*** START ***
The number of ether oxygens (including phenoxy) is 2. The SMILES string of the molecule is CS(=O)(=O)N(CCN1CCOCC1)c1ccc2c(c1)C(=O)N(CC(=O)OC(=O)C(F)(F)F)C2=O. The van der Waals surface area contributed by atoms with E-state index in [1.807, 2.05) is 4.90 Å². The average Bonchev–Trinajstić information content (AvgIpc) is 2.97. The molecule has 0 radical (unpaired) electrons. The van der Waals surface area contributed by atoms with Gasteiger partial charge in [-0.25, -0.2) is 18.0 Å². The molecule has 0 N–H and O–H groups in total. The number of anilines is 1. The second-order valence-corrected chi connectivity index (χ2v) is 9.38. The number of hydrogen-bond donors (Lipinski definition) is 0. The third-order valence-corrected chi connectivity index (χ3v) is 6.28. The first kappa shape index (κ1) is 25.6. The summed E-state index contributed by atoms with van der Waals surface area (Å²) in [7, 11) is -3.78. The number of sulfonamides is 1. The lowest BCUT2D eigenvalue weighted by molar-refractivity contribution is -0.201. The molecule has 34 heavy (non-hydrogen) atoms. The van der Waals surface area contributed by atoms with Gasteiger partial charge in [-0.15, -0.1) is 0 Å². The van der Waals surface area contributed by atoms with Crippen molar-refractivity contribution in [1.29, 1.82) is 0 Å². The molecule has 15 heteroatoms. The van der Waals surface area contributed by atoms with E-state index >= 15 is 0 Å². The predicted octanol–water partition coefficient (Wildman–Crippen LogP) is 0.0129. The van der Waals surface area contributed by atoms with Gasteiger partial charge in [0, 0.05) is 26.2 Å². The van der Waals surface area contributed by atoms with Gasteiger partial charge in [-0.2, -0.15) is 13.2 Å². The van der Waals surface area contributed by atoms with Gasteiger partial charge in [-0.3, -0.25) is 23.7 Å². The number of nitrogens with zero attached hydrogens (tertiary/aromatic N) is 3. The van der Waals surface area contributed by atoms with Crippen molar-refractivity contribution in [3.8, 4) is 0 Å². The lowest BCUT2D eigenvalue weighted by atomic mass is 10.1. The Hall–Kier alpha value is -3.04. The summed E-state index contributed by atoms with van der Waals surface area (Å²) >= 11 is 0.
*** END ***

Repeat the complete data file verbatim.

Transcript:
The number of ether oxygens (including phenoxy) is 2. The SMILES string of the molecule is CS(=O)(=O)N(CCN1CCOCC1)c1ccc2c(c1)C(=O)N(CC(=O)OC(=O)C(F)(F)F)C2=O. The van der Waals surface area contributed by atoms with E-state index in [1.807, 2.05) is 4.90 Å². The average Bonchev–Trinajstić information content (AvgIpc) is 2.97. The molecule has 0 radical (unpaired) electrons. The van der Waals surface area contributed by atoms with Gasteiger partial charge in [-0.25, -0.2) is 18.0 Å². The molecule has 0 N–H and O–H groups in total. The number of anilines is 1. The second-order valence-corrected chi connectivity index (χ2v) is 9.38. The number of hydrogen-bond donors (Lipinski definition) is 0. The third-order valence-corrected chi connectivity index (χ3v) is 6.28. The first kappa shape index (κ1) is 25.6. The summed E-state index contributed by atoms with van der Waals surface area (Å²) in [7, 11) is -3.78. The number of sulfonamides is 1. The lowest BCUT2D eigenvalue weighted by molar-refractivity contribution is -0.201. The molecule has 34 heavy (non-hydrogen) atoms. The van der Waals surface area contributed by atoms with Gasteiger partial charge in [-0.15, -0.1) is 0 Å². The van der Waals surface area contributed by atoms with Crippen molar-refractivity contribution in [1.29, 1.82) is 0 Å². The molecule has 15 heteroatoms. The van der Waals surface area contributed by atoms with E-state index >= 15 is 0 Å². The predicted octanol–water partition coefficient (Wildman–Crippen LogP) is 0.0129. The van der Waals surface area contributed by atoms with Gasteiger partial charge in [0, 0.05) is 26.2 Å². The van der Waals surface area contributed by atoms with Gasteiger partial charge in [-0.2, -0.15) is 13.2 Å². The van der Waals surface area contributed by atoms with Gasteiger partial charge in [-0.3, -0.25) is 23.7 Å². The number of nitrogens with zero attached hydrogens (tertiary/aromatic N) is 3. The van der Waals surface area contributed by atoms with Crippen molar-refractivity contribution in [3.8, 4) is 0 Å². The lowest BCUT2D eigenvalue weighted by atomic mass is 10.1. The Hall–Kier alpha value is -3.04. The summed E-state index contributed by atoms with van der Waals surface area (Å²) >= 11 is 0.